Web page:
A 2012 Forrester study found that the average household income for adult owners of Mac computers is $98,560, based on a survey of some 24,000 US adults. For those households with a single wage earner, a salary of that amount translates to an hourly wage of $47.38, more than four times higher than the minimum wage figure used. So if you own a Mac, an iPhone, and an Apple Watch, the time-is-money equation suggests that the Apple Watch pays for itself in just a few months, assuming you didn't splurge on the $17,000 model.

The time-is-money equivalency, however, has plenty of problems, not the least of which is the unavoidable conclusion that not having an iPhone or Apple Watch in the first place would save $3,170.51 annually for our Mac-owning wage earner. And that figure doesn't take into account the potential savings from not paying for mobile service.

Apple Watch Hits Retail

Apple is preparing to begin selling its watch in its retail stores, after initially offering the devices through its online store. During Apple's April investor call, CEO Tim Cook said he was "generally happy" with the Apple Watch rollout. "Generally" is not among Apple's more commonly employed superlatives like "amazing" or "revolutionary," and Cook's initially tepid enthusiasm prompted a question from an analyst. Cook responded by saying, "I'm thrilled with it. … The customer response, literally, from what I've seen, is close to 100% positive. And so it's hard to imagine it being better."

Global Equities Research imagines something better: The firm says that Apple Watches will begin selling in enterprises this year. Its report claims that enterprise software companies like IBM, Oracle, SAP, Salesforce.com, and Zoho are working to make the Apple Watch useful to enterprises. Infosys, the firm notes, has some 800 professional services people available to create apps that link the Apple Watch to enterprise systems.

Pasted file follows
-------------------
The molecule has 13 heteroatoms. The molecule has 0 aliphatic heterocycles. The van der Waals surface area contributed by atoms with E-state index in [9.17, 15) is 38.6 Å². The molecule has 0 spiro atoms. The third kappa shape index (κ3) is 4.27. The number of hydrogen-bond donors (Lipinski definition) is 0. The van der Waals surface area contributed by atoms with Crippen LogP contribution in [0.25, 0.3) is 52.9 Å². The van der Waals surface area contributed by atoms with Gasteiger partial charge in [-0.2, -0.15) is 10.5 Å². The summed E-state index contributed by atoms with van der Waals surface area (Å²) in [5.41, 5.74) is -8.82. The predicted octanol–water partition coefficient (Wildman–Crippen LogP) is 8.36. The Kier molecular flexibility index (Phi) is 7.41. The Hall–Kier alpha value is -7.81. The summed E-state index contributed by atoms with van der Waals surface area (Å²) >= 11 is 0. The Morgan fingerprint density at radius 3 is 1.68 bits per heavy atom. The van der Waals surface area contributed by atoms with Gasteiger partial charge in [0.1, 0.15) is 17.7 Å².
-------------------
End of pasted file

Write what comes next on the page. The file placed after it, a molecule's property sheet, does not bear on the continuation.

[Read more about the Apple Watch and the enterprise.]

Maybe so. But many enterprises are still grappling with the implications of cloud computing. It could take a bit more than a year for companies for find a compelling use for a connected watch.

The Apple Watch is expected to feature prominently at Apple's Worldwide Developer Conference, which starts June 8. The company plans to stream its opening keynote at 10 a.m. PDT on Monday for OS X and iOS users, though Android and Windows users may be able to tune in too. The stream is free, but you'll pay with your time. Perhaps it will be worth it.